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Underrepresented Groups and Entry-Level Roadblocks: The Cyber Workforce Challenge

By Jason Harrell | 3 minute read | October 16, 2023

It is estimated that there are over 700K more cyber jobs than there are professionals to fill them. In fact, the cyber workforce challenge is so severe that the US Executive Branch recently released a 60-page strategy aimed at Unleashing America’s Cyber Talent which introduces a layered approach to closing this gap and demonstrates the complexity of the cyber workforce issue that we are facing.

Cyber professionals are constantly pressured to deliver secure solutions and adjust to a continuously shifting threat landscape. This encourages us to seek out other experienced professionals to fill our open opportunities leaving little time for us to refresh our own skills and even less time to train entry-level employees. However, such challenges resign these potentially new candidates to question, ‘How does one get an entry-level job when experience is a qualifying factor?’

Recently, I attended a career fair where I met hundreds of young professionals with a cross-section of experience and cultural backgrounds looking to start their professional careers. Attendees ranged from college juniors to recent graduates. Some had degrees in cyber and technology while others had degrees in science or engineering. During our conversation, I was reminded of the recruitment roadblocks preventing young talent from entering this space.

How can one start a career in cybersecurity?

I have participated in panel discussions where I cover the cyber threat landscape, the job opportunities presented in cybersecurity, and the need to develop the talent to address the cyber workforce gap. However, when addressing students, educators, and counselors, I continue to hear about the barriers to entry into this field. While these challenges appear to be happening across all gender, race, and cultural backgrounds, there is a disproportional impact on minorities in the workplace. According to the Aspen Digital Tech Policy report, only 9% of cybersecurity experts are Black/Afro-American. About 8% are Asian and 4% are Hispanic. Women represent only 24% of cyber professionals.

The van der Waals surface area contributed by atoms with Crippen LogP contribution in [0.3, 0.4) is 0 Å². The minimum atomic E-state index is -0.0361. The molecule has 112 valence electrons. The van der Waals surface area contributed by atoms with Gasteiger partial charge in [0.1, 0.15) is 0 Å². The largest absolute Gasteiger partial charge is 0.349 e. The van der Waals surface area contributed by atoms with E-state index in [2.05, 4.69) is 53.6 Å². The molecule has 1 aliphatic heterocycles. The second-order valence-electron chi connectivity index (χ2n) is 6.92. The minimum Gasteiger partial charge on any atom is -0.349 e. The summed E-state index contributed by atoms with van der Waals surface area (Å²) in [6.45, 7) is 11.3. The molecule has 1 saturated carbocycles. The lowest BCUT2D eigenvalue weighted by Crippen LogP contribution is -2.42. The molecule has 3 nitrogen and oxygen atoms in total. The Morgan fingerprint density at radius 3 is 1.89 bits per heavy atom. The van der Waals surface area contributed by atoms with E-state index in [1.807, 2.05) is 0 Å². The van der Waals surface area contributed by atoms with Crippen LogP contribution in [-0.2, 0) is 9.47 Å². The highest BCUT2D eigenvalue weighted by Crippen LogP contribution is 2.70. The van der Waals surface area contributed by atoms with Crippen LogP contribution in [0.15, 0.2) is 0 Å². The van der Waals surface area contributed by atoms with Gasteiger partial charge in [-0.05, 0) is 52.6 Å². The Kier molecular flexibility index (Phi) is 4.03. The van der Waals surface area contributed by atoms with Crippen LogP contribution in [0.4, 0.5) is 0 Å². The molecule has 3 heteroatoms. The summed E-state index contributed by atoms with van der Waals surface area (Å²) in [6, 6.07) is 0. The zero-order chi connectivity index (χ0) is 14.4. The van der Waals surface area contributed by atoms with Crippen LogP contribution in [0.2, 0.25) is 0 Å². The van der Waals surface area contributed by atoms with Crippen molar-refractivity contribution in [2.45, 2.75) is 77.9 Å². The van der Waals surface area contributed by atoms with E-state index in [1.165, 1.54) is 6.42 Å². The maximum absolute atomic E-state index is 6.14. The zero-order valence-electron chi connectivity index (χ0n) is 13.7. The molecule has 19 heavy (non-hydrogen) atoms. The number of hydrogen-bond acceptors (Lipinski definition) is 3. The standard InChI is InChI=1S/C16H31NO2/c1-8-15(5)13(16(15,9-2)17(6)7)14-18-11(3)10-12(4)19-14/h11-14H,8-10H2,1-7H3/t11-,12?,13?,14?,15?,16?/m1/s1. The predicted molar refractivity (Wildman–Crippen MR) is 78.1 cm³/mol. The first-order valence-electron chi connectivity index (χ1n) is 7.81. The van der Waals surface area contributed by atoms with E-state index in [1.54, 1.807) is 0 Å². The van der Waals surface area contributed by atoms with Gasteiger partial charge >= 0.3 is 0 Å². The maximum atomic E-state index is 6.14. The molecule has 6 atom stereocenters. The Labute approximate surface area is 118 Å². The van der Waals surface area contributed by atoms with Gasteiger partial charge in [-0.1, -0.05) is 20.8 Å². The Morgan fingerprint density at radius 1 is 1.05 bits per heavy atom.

So, how can we fix this? How are students supposed to start careers in cyber when so many roles require multiple years of experience? What is needed to further support and integrate more diversity into the cyber workforce?

As we can determine from the Unleashing Americas Cyber Talent national strategy, this is a nuanced challenge facing our industry. However, I believe there are things we can do to break down some barriers and create opportunities for young, diverse, cyber professionals.


A wise man once said, ‘The answer to all your questions is money.’ Whether we are opening up more positions for entry-level roles, cross-training existing employees, or providing innovative ways to develop cyber skills, we need to think creatively about how we can develop, incentivize, and fund these initiatives.

Such challenges resign these potentially new candidates to question, 'How does one get an entry-level job when experience is a qualifying factor?'

Remove Certifications and Years of Experience Requirements from Entry-Level Positions

Many cyber certifications (e.g., CISSP, CISM) require the certificate holder to have minimum levels of job experience. This requirement can discourage underrepresented groups who may not have the resources to gain these certifications from applying to these roles. For those of us who have been in this field for a while, we created the ‘experience certification barrier’ to limit the ‘paper experience’ challenges that plagued us in the aughts. We, as cyber professionals, should understand that certifications do not equal quality talent. Certifications should be used to certify a skill honed over years of effort and one cannot do that if they are not presented with an opportunity to prove themselves.

High-performing cyber security professionals often possess critical thinking skills, relentless pursuit to find the root cause of an issue, a pinch of skepticism, and high energy. These skills should be the most valued in selecting entry-level cyber professionals.

Create an Inclusive Environment

Companies often measure the number of diverse talent they hire into their organizations. However, few companies measure their ability to retain diverse talent. This limited view is counterproductive to inclusion initiatives. Organizations must listen to the voices of their underrepresented groups and take action to foster inclusive practices that retain these employees.

While I’m certain there are several more actions to break barriers for underrepresented groups in the cyber workforce, I am eager to hear your opinions or experiences when attempting to get a start in this highly sought-after career path. Please share your experience with hiring cyber talent, advancing diversity in cybersecurity, or building skills necessary to reduce the deficit.

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Jason Harrell DTCC Head of External Engagements, Operational and Technology Risk, CISM